Tuesday, May 15, 2018

10 Tips for End of Year Inventory

It's that time of year again-time for end of the year inventory. This is one of my least favorite parts of the job, but coming into a library that was not inventoried very often or very completely, I realize how important this task is.  After seven years, I have picked up a few tips that help the process go a little smoother.  So here are my top 10 tips for end of the year inventory...

1.  Make an "Inventory Cart" that includes
  • laptop/Chromebook with mouse
  • scanner
  • extenstion cord to plug in your laptop/Chromebook if needed
  • clipboard with an inventory checklist  (download your free checklist HERE)
  • Inventory complete signs and tape to hang up the signs  (download your free signs HERE)
  • shelf marker for marking your spot on the shelf when you have to stop for whatever reason
  • sticky notes (for when you find books that need new call numbers, barcodes, or some type of repair that isn't quick)
  • pen or pencil
  • repair supplies like reddi corners and book tape for quick repairs
  • book wipes to clean dirty books (I have also heard that DRY Mr. Clean Magic Erasers work great)
  • buckets or bins to put books that you need to weed or repair
2.  Use a rolling chair for to save your back when working on lower shelves.  I have also heard that a scooter board, borrowed from a PE teacher, works well, too.

3.  Set up your inventory to mark books accounted for from the first day of the last week of checkout.  Any books that you checked out to students that week will automatically be counted in your inventory as accounted for.  

4.  Break your inventory up into smaller sections.  It makes looking for those unaccounted for items much easier.  These are the sections I use:
  • Reference
  • 000-099
  • 100-199
  • 200-299
  • 300-399
  • 400-499
  • 500-599
  • 600-699
  • 700-799
  • 800-899
  • 921 (biographies)
  • 900-99
  • WF (Wildcat Favorites-the most popular chapter books in our Media Center)
  • JW (Junior Wildcats- these are the K and 1 reading level books in our Media Center)
  • Everybody (picture books)
  • Easy/Early Chapter Books
  • Fiction 
  • MG FIC (middle grade fiction reserved for 4th/5th due to content)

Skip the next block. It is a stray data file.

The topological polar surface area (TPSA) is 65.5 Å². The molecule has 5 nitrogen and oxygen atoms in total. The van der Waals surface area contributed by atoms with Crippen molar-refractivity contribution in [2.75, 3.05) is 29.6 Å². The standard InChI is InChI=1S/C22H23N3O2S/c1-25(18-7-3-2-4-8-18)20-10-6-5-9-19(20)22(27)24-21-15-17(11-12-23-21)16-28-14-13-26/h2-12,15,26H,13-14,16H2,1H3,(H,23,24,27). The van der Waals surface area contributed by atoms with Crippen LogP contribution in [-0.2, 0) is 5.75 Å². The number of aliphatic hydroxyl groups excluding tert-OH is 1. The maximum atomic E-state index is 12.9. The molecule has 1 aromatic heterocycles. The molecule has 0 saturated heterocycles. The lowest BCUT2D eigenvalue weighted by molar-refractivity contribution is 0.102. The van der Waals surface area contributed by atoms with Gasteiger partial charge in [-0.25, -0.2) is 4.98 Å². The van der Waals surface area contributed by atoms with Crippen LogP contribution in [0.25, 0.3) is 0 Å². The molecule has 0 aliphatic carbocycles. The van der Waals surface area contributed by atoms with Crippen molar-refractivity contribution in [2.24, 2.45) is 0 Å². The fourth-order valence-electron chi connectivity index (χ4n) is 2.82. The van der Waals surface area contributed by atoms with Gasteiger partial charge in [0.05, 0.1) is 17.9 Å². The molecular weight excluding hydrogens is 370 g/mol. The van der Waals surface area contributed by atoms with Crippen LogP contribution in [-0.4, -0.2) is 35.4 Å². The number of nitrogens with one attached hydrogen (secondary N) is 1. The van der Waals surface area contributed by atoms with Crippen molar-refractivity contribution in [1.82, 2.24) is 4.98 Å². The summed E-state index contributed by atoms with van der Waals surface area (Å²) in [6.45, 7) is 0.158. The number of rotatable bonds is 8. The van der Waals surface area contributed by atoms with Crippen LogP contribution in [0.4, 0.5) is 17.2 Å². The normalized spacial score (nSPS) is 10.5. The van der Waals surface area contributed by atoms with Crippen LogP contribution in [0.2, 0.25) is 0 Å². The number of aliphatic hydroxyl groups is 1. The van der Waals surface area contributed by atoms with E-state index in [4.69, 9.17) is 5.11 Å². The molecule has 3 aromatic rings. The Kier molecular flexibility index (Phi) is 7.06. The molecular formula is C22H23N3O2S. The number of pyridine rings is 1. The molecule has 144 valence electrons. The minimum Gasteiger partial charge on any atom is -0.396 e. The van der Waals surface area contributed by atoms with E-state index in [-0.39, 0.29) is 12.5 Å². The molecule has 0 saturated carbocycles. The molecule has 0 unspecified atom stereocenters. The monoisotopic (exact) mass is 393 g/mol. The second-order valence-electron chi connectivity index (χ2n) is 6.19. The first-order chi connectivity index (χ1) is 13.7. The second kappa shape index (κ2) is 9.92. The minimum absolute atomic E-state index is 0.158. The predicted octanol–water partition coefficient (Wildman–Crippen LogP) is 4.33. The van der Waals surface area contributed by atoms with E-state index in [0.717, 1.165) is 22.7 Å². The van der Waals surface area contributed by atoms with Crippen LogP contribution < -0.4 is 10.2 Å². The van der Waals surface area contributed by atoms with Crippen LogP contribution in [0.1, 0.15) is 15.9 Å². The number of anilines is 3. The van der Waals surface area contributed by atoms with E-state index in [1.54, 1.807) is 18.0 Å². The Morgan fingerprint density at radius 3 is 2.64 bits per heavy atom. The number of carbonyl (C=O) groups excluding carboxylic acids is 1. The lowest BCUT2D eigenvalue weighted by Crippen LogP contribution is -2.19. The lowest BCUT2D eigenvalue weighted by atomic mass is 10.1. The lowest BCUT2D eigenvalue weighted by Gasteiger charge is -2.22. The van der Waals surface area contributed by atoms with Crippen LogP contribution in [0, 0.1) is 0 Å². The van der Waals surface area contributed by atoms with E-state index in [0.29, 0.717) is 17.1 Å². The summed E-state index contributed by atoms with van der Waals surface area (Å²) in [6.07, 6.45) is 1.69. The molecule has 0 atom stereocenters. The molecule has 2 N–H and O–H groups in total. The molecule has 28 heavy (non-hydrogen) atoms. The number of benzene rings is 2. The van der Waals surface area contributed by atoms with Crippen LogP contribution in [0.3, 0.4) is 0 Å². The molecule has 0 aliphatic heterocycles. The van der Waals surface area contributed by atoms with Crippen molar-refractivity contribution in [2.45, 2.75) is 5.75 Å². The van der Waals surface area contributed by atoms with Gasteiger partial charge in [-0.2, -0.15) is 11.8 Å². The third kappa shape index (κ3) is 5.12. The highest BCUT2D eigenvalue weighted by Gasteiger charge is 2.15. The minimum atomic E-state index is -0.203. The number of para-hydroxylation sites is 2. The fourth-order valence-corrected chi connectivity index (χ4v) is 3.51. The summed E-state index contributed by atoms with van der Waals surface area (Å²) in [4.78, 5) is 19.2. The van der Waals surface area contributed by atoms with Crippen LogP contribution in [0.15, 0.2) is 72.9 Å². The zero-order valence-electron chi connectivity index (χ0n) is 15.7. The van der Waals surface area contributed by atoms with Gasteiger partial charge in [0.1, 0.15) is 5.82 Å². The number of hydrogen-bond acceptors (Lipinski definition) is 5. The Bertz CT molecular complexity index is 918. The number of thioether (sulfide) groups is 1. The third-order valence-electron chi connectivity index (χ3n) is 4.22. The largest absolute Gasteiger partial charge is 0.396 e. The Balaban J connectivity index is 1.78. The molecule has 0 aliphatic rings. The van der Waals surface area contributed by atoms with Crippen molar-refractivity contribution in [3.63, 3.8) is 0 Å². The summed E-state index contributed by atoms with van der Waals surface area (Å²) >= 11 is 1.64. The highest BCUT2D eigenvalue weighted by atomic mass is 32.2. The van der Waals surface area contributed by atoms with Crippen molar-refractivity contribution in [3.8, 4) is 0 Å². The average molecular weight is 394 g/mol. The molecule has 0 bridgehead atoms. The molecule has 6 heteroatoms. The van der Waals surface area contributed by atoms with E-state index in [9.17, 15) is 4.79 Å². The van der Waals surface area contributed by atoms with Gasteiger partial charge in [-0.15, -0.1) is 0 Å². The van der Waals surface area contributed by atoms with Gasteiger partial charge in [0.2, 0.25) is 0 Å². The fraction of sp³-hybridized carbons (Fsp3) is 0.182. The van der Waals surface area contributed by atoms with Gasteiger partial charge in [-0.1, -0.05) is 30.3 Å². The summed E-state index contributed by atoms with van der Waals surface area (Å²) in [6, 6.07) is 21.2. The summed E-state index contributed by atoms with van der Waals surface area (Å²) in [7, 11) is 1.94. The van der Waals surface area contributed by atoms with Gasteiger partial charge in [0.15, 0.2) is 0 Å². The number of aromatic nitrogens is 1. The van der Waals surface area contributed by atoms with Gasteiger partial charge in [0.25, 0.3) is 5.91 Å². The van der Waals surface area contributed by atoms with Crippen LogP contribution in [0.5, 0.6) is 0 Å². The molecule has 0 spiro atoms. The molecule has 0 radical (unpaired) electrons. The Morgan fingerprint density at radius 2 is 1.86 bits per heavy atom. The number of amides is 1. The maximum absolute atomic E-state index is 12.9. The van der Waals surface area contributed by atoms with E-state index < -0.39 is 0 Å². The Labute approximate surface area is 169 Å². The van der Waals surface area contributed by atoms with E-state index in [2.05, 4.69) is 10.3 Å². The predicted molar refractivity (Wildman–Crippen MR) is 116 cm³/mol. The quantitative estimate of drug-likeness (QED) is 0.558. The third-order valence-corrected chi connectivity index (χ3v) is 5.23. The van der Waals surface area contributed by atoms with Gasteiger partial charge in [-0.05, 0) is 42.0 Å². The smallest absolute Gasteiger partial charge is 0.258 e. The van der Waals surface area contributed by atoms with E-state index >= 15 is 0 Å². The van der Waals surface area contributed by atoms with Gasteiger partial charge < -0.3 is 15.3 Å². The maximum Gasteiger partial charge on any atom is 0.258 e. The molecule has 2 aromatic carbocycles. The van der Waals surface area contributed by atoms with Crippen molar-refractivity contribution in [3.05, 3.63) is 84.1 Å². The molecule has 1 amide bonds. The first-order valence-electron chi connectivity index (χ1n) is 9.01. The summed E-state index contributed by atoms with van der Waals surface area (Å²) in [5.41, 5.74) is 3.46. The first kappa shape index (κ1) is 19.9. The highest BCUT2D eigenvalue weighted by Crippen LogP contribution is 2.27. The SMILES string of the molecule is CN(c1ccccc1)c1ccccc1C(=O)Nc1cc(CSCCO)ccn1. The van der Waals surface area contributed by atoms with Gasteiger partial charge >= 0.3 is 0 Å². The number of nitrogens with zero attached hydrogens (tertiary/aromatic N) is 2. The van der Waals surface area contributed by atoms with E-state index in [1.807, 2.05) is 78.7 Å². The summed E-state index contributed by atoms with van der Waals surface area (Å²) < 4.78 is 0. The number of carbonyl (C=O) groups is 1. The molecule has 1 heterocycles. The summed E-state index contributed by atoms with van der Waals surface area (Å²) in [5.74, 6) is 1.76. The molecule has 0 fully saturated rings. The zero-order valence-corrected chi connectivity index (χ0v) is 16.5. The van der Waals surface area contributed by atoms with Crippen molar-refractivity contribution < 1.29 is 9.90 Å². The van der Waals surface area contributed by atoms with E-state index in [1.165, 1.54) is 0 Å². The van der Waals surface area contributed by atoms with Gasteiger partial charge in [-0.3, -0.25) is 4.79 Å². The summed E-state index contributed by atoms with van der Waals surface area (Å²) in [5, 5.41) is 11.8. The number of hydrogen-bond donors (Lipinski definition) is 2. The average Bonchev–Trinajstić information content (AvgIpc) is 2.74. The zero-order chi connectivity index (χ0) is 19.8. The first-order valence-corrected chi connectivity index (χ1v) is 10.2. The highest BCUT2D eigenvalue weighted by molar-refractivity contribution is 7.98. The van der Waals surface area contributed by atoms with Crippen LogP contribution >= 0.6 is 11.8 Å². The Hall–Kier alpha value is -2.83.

• Professional
  • Videos
  • GR (Guided Reading class sets)
  • Equipment
This looks like a lot of sections, but not all sections have that many books in them, and it feels really good to be able to quickly cross off those sections as done.  It also goes faster if you scan all the shelves straight across and then go to the next row down.

5.   If it won't drive you bonkers, when books are returned after your last day of checkout, don't reshelve them until you have finished your inventory for the section in which they belong.   These books will automatically be counted in your inventory and reshelving them will only mean having to scan them again.  Yes, it will look like a humongous pile, but it really will save you time in the long run.

6. Pull books to weed as you go.  When you are scanning and you see books that look old and outdated, pull them and put them in one of the bins on the cart.  If you are sure you want to weed it, put a sticky note on it that says "Weed."  If you aren't sure and want to check its history checkout, put a note to "check history."

7.  When you see a book that needs a quick repair, pull it out a little from the shelf  or lay it sideways. When you get to the end of that shelf, give those books a quick repair.  I keep reddi corners on my inventory cart to be able to do those quick repairs.  Yes, this slows down inventory a bit, but I find it is quicker to do these little repairs now than to pull book, repair them, and then have to return them to the shelves.

8.  Pull books that need more than quick repairs- like new barcodes or call number stickers.  Label them with a sticky note and put them in one of the bins on your cart.